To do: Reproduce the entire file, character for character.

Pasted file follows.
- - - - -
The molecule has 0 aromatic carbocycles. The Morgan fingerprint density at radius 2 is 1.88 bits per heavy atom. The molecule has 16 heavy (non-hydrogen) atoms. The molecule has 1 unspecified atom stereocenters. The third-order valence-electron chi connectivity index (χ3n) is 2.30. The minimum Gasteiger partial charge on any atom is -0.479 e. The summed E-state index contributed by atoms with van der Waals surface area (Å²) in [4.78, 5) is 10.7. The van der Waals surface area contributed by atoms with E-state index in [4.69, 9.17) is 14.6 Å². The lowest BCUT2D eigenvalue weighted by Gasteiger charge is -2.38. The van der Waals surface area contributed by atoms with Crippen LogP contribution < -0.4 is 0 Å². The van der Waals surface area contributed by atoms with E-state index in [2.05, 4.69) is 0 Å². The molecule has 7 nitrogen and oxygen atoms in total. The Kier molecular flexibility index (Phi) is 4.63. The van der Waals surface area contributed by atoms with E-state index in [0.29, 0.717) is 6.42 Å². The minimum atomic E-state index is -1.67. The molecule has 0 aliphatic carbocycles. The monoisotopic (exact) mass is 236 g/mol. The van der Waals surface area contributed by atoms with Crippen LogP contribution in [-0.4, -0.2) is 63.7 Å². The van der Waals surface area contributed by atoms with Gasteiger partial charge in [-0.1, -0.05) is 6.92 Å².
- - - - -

The molecule has 0 aromatic carbocycles. The Morgan fingerprint density at radius 2 is 1.88 bits per heavy atom. The molecule has 16 heavy (non-hydrogen) atoms. The molecule has 1 unspecified atom stereocenters. The third-order valence-electron chi connectivity index (χ3n) is 2.30. The minimum Gasteiger partial charge on any atom is -0.479 e. The summed E-state index contributed by atoms with van der Waals surface area (Å²) in [4.78, 5) is 10.7. The van der Waals surface area contributed by atoms with E-state index in [4.69, 9.17) is 14.6 Å². The lowest BCUT2D eigenvalue weighted by Gasteiger charge is -2.38. The van der Waals surface area contributed by atoms with Crippen LogP contribution < -0.4 is 0 Å². The van der Waals surface area contributed by atoms with E-state index in [2.05, 4.69) is 0 Å². The molecule has 7 nitrogen and oxygen atoms in total. The Kier molecular flexibility index (Phi) is 4.63. The van der Waals surface area contributed by atoms with E-state index in [0.29, 0.717) is 6.42 Å². The minimum atomic E-state index is -1.67. The molecule has 0 aliphatic carbocycles. The monoisotopic (exact) mass is 236 g/mol. The van der Waals surface area contributed by atoms with Crippen LogP contribution in [-0.4, -0.2) is 63.7 Å². The van der Waals surface area contributed by atoms with Gasteiger partial charge in [-0.1, -0.05) is 6.92 Å².